After making the practice cupcakes, I decided to be adventurous and try a new recipe. While the devil’s food cupcakes were really good, I was not happy with the frosting. I was able to salvage the recipe by adding unsweetened chocolate and cocoa, but the consistency was a little off and by omitting half the sugar I wasn’t sure it would be enough for a two layer cake.
Instead I decided to try Ina Garten’s Double Chocolate Layer Cake from Food & Wine Magazine. I read about this fantastic cake on another Food Blog, Dine and Dish. I was intrigued by this cake because it did not call for the usual creamed butter, but used buttermilk and coffee. The frosting only had 1 cup of powdered sugar which was much better than the 3 – 4 cups in most recipes.
The cake batter was very thin, which concerned me a little before baking. One of the layers was a tiny bit lopsided so I trimmed a bit off. This also allowed me a sneak taste, it was divine. My husband thought it was fantastic and he’s not a big cake fan.
The frosting was luscious. I made sure to get the freshest organic butter I could find. The last time I made a butter-cream frosting, I made the mistake of buying whatever butter was on sale. The butter was not great and the taste came through in the frosting. I did add two tablespoons of dutch processed cocoa powder to the frosting in the final mix. It didn’t really need it, but I wanted an extra chocolate punch.
I really love the taste of almonds with chocolate. I toasted some almond slivers in the oven and added them to the side of the cake. I finished off the top with some chocolate shavings from a bar of Scharffen Berger Semi-sweet chocolate. This is the same chocolate I used in the frosting.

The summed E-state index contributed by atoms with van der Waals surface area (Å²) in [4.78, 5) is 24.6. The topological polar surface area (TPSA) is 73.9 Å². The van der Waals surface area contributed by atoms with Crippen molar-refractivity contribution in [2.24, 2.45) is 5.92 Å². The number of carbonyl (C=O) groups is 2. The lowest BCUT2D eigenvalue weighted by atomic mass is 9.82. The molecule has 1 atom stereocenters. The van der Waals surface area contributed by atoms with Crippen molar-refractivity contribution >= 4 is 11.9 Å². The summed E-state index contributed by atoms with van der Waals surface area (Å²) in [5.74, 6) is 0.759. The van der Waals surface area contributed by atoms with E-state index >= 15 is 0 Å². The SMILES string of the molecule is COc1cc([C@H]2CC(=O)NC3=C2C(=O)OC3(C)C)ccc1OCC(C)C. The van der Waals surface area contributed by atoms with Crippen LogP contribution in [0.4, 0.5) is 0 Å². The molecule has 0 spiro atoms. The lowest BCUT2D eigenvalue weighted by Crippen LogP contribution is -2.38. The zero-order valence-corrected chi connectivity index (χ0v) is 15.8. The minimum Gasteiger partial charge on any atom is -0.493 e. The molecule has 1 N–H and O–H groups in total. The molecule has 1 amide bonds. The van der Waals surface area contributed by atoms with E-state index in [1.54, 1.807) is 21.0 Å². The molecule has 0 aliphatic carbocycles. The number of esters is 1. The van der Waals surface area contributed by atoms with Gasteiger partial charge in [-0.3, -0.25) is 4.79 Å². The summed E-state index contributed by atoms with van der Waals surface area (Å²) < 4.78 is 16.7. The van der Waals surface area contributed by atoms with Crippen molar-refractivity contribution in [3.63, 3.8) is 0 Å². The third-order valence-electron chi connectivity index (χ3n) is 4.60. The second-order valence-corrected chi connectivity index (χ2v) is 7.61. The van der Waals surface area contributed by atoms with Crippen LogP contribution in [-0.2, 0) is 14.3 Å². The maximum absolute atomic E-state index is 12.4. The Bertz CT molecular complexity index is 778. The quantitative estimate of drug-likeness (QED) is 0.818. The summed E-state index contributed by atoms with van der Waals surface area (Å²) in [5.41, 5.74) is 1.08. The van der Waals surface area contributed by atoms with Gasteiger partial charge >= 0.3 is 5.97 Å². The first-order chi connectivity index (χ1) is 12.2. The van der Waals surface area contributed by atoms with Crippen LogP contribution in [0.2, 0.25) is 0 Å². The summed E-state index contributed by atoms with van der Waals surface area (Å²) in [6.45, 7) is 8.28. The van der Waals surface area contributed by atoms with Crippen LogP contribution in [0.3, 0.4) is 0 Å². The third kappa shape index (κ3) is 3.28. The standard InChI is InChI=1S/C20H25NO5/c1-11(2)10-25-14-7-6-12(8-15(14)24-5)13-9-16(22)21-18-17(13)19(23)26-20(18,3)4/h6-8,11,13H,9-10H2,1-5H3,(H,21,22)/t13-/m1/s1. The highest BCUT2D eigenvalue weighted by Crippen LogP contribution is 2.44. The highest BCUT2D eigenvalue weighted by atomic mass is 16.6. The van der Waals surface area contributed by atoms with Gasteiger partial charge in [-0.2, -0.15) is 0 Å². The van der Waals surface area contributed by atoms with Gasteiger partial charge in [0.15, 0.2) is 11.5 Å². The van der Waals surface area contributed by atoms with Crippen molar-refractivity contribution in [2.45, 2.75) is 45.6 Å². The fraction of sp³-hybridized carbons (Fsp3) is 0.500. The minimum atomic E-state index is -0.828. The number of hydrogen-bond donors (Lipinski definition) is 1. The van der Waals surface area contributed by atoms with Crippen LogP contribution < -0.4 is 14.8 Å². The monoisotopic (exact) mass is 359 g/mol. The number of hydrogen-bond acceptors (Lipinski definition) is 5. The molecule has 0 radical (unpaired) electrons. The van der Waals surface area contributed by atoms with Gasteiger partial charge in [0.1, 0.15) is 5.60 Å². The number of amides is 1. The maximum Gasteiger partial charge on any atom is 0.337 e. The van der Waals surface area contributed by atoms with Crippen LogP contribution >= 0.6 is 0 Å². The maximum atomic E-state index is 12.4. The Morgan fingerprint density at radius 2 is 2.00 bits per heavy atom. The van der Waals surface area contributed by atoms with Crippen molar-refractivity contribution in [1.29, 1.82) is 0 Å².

The birthday girl was out sick on Monday, so we are saving the cake for today. My hope is that it will still be moist and delicious after being refrigerated for almost 48 hours. I’ll update later today with more comments and hopefully more photos of the cut cake.
Well, the birthday girl is still out but she wanted us to eat the cake and save her a piece. Boy, was that difficult. This cake is amazing, even after two days. I had a line of colleagues out the door begging for a piece. A few people commented that they are very picky about their baked goods and that this cake was divine. It’s not difficult to make and the results are spectacular. One person who hates chocolate (I know, hard to believe) ate the crumbs off the cake round. So, if you need to make a chocolate cake for an event, try this one. The almonds on the side worked very well. For future cakes, I might chop them a bit smaller. They fell off the cake during cutting.
Double-Chocolate Layer Cake
MAKES ONE 8-INCH LAYER CAKE
“This is the most fabulous chocolate cake that I’ve ever made,” says Ina Garten, host of Food Network’s Barefoot Contessa. “It’s so easy and so moist and light. There’s buttermilk and a cup of coffee in the batter! The frosting is just buttercream and a little coffee.”
- 1 3/4 cups all-purpose flour, plus more for dusting
- 2 cups sugar
- 3/4 cup unsweetened cocoa powder (sifted)
- 2 teaspoons baking soda